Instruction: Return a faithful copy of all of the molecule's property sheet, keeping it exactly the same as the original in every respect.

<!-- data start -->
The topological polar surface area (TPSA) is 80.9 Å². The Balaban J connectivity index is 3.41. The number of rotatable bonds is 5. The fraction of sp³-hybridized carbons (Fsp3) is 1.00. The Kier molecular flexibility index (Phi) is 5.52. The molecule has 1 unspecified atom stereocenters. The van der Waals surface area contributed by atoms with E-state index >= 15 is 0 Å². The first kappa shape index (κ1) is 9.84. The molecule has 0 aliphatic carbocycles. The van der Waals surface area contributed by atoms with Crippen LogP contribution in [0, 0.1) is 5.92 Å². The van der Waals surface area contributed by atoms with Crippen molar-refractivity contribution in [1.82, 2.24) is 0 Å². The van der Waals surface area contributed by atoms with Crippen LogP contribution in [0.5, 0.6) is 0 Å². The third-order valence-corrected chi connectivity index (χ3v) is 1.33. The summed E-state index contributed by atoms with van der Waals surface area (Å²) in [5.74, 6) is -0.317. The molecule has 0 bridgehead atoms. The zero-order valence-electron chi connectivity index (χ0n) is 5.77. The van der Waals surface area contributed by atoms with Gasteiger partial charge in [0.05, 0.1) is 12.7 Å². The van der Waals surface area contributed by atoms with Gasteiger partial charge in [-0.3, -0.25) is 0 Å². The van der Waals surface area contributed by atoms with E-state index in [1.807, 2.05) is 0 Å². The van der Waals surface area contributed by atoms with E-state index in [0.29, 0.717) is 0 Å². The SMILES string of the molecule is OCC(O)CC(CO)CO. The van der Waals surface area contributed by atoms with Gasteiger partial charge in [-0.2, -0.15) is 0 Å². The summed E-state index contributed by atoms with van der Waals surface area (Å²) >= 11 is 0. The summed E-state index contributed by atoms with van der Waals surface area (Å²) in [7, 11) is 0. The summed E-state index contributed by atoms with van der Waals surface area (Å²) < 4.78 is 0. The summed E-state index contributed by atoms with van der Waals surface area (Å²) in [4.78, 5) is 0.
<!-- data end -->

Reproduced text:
The topological polar surface area (TPSA) is 80.9 Å². The Balaban J connectivity index is 3.41. The number of rotatable bonds is 5. The fraction of sp³-hybridized carbons (Fsp3) is 1.00. The Kier molecular flexibility index (Phi) is 5.52. The molecule has 1 unspecified atom stereocenters. The van der Waals surface area contributed by atoms with E-state index >= 15 is 0 Å². The first kappa shape index (κ1) is 9.84. The molecule has 0 aliphatic carbocycles. The van der Waals surface area contributed by atoms with Crippen LogP contribution in [0, 0.1) is 5.92 Å². The van der Waals surface area contributed by atoms with Crippen molar-refractivity contribution in [1.82, 2.24) is 0 Å². The van der Waals surface area contributed by atoms with Crippen LogP contribution in [0.5, 0.6) is 0 Å². The third-order valence-corrected chi connectivity index (χ3v) is 1.33. The summed E-state index contributed by atoms with van der Waals surface area (Å²) in [5.74, 6) is -0.317. The molecule has 0 bridgehead atoms. The zero-order valence-electron chi connectivity index (χ0n) is 5.77. The van der Waals surface area contributed by atoms with Gasteiger partial charge in [0.05, 0.1) is 12.7 Å². The van der Waals surface area contributed by atoms with Gasteiger partial charge in [-0.3, -0.25) is 0 Å². The van der Waals surface area contributed by atoms with E-state index in [1.807, 2.05) is 0 Å². The van der Waals surface area contributed by atoms with E-state index in [0.29, 0.717) is 0 Å². The SMILES string of the molecule is OCC(O)CC(CO)CO. The van der Waals surface area contributed by atoms with Gasteiger partial charge in [-0.2, -0.15) is 0 Å². The summed E-state index contributed by atoms with van der Waals surface area (Å²) >= 11 is 0. The summed E-state index contributed by atoms with van der Waals surface area (Å²) in [7, 11) is 0. The summed E-state index contributed by atoms with van der Waals surface area (Å²) < 4.78 is 0. The summed E-state index contributed by atoms with van der Waals surface area (Å²) in [4.78, 5) is 0.